||Well man what a great great book that is, it costed me 54 Euros. approx. 50 $ but, BUY IT BUY IT!!
||here's a review in one of today's papers on that book:
Rolling Stone Gathers Miles of Newsprint
Oct 22 2002
By Will Mapplebeck, The Journal
Perverted, outrageous, violent, repulsive, ugly, tasteless, incoherent. A travesty. That is what is good about them.
That is how critic Geoffrey Cannon described the Rolling Stones.
But for another picture, buy Bill Wyman's insider's account of arguably the greatest rock and roll band of all time.
Wyman's account is bound to be a slightly biased assessment of a band that has courted controversy ever since it was founded in 1962.
But all credit to Wyman, while not exactly warts and all - and there are a few warts - he gives a fairly honest account of his life with the Stones.
There are pictures from his wedding to teenager Mandy Smith, not exactly the band's finest hour.
The London drug raid is detailed in full as is the 1969 concert at the Altamount Raceway in California, which ended in a near riot and a shooting.
But what is really going to sell this book is the stunning photographs Wyman has assembled by photographers including David Bailey, Michael Cooper and Terry O'Neill.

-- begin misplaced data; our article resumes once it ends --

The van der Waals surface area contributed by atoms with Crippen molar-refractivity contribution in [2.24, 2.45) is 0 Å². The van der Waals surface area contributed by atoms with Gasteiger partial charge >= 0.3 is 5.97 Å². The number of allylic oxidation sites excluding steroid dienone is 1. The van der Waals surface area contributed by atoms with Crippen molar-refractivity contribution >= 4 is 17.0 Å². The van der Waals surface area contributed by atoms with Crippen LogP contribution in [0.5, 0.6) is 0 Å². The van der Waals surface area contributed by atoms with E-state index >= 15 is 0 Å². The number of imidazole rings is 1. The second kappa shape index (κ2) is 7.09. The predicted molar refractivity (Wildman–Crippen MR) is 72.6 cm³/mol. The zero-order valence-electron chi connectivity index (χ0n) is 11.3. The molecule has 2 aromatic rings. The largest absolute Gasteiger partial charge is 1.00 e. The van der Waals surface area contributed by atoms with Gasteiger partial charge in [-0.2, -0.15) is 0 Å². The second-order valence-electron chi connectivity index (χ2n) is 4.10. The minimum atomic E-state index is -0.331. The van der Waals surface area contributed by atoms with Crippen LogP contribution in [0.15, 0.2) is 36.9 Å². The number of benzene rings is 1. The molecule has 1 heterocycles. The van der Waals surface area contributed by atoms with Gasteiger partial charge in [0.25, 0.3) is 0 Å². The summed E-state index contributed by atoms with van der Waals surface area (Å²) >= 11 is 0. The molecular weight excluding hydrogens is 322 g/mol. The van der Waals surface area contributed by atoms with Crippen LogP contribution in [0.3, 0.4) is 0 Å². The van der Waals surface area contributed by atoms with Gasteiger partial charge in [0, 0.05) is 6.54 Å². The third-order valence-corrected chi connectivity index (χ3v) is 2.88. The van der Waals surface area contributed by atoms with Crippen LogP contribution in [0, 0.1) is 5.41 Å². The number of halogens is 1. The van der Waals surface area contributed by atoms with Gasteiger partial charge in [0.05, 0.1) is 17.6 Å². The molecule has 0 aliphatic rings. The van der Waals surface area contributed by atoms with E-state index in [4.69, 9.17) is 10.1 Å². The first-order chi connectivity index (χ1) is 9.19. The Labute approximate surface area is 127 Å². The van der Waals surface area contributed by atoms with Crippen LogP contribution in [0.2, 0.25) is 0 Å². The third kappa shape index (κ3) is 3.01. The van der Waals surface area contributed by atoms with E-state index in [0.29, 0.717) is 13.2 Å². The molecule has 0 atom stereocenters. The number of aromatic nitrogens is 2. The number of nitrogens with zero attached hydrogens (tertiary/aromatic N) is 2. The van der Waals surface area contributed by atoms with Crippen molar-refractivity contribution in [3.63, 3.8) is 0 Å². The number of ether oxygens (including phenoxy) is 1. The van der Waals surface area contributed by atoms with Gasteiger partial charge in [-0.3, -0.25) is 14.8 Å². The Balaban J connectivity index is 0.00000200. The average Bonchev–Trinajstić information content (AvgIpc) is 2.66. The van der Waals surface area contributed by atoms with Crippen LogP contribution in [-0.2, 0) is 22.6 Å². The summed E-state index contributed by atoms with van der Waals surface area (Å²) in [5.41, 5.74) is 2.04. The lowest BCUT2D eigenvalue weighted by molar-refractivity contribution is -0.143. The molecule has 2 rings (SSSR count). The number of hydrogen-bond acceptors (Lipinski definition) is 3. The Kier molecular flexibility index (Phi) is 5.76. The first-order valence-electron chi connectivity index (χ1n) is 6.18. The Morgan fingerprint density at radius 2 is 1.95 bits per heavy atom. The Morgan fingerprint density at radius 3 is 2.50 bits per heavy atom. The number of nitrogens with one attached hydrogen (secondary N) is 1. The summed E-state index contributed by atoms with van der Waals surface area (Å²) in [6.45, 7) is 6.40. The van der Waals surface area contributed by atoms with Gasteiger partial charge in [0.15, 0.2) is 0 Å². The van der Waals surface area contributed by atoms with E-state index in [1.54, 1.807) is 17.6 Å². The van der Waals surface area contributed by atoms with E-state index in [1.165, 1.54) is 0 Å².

There are early images of Mick Jagger and Keith Richards looking almost innocent in their school uniforms and stunning concert pictures taken in crowded stadia after the Rolling Stone became not just a band, but a brand.
There are pictures of the late Brian Jones looking mean and moody at recording sessions and shots of Charlie Watts slightly bemused by his band members' outrageous antics.
There are also rare pictures of the band at home. And they had a quite a few homes between them, all of which are photographed and documented.
But Wyman's book is something of a social document as well, reminding the reader how much, including the Stones, has changed since the early 1960s.
It's easy to forget a band now regarded as slightly eccentric national treasures were once criticised for slouching in their chairs and not speaking the Queen's English on Juke Box Jury. How times have changed.
* Rolling With The Stones by Bill Wyman (Dorling Kindersley, £30)